The measure of a great team

From Patrick Lencioni’s book The Advantage:

Some people find this extreme emphasis on results to be a little cold and uninspiring. But there is no getting around the fact that the only measure of a great team — or a great organization — is whether it accomplishes what it sets out to accomplish. … See, no matter how good a leadership team feels about itself, and how noble its mission might be, if the organization it leads rarely achieves its goals, then, by definition, it’s simply not a good team.

When I read this, I detect a couple problems for the United Methodist Church.

First, I’m not sure most local churches or our denomination as a whole can state what it is that we are setting out to accomplish. We have things we say, but I’m not convinced we say it with the kind of clarity we need to actually judge our own accomplishments.

John Wesley said some vague things, too. You could argue “spread Scriptural holiness across the land” is not terribly specific. But he did flesh this out with quite a bit of detail in theory and in practice. Among his more specific statements was the word to his preachers that they have nothing to do but to save souls.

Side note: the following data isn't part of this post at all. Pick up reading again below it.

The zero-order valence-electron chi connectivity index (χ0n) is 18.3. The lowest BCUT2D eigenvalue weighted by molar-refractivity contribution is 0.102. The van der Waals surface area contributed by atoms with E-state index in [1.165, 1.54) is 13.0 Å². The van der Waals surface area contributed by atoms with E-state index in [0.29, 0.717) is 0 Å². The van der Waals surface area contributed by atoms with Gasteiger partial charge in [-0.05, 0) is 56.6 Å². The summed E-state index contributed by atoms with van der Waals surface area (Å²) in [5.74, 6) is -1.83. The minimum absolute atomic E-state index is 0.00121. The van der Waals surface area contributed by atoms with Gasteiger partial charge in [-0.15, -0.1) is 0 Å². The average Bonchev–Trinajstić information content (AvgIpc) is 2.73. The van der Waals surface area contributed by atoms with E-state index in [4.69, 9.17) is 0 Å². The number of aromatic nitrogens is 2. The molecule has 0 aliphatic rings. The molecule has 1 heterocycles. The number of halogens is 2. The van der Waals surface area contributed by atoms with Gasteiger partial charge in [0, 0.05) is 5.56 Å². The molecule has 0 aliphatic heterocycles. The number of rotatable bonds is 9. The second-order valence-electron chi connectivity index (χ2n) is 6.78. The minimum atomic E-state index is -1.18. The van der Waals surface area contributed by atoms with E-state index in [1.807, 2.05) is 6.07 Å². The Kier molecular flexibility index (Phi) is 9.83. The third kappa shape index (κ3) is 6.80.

What are we trying to accomplish?

The second thing that emerges for me as I read this is discomfort. I want to wriggle away from what Lencioni is saying. I want to come up with a reason to deny what he claims. I don’t want to agree when he says a team that fails to achieve its goals is not a good organization or lead by a good team.

I want to avoid this because agreeing with him calls for action.

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One thought on “The measure of a great team

  1. We don’t have a majority that agrees on what the goals should be. Ergo, we cannot achieve those goals. I’m sure that once we overcome that first hurdle we’ll actually be quite good at doing what we set out to do.

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